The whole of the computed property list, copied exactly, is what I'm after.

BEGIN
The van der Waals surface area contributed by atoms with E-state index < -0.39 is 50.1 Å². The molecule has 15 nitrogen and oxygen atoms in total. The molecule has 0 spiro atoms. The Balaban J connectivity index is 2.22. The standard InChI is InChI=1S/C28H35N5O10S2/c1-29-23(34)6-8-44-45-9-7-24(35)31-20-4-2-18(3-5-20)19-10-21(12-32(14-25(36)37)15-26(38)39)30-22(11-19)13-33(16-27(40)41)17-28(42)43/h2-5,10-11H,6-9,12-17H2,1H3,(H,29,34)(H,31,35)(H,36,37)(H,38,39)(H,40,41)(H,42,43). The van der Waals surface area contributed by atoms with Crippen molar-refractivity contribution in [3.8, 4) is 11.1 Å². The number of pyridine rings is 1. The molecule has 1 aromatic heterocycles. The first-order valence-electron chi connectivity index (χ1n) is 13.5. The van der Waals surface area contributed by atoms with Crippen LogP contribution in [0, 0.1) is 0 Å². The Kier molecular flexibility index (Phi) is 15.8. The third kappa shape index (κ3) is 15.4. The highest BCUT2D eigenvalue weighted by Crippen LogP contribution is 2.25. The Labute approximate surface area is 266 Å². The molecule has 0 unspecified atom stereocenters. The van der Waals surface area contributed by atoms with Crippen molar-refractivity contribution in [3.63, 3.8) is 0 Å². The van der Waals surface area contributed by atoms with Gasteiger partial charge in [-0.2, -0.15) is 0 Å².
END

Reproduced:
The van der Waals surface area contributed by atoms with E-state index < -0.39 is 50.1 Å². The molecule has 15 nitrogen and oxygen atoms in total. The molecule has 0 spiro atoms. The Balaban J connectivity index is 2.22. The standard InChI is InChI=1S/C28H35N5O10S2/c1-29-23(34)6-8-44-45-9-7-24(35)31-20-4-2-18(3-5-20)19-10-21(12-32(14-25(36)37)15-26(38)39)30-22(11-19)13-33(16-27(40)41)17-28(42)43/h2-5,10-11H,6-9,12-17H2,1H3,(H,29,34)(H,31,35)(H,36,37)(H,38,39)(H,40,41)(H,42,43). The van der Waals surface area contributed by atoms with Crippen molar-refractivity contribution in [3.8, 4) is 11.1 Å². The number of pyridine rings is 1. The molecule has 1 aromatic heterocycles. The first-order valence-electron chi connectivity index (χ1n) is 13.5. The van der Waals surface area contributed by atoms with Crippen LogP contribution in [0, 0.1) is 0 Å². The Kier molecular flexibility index (Phi) is 15.8. The third kappa shape index (κ3) is 15.4. The highest BCUT2D eigenvalue weighted by Crippen LogP contribution is 2.25. The Labute approximate surface area is 266 Å². The molecule has 0 unspecified atom stereocenters. The van der Waals surface area contributed by atoms with Crippen molar-refractivity contribution in [3.63, 3.8) is 0 Å². The van der Waals surface area contributed by atoms with Gasteiger partial charge in [-0.2, -0.15) is 0 Å².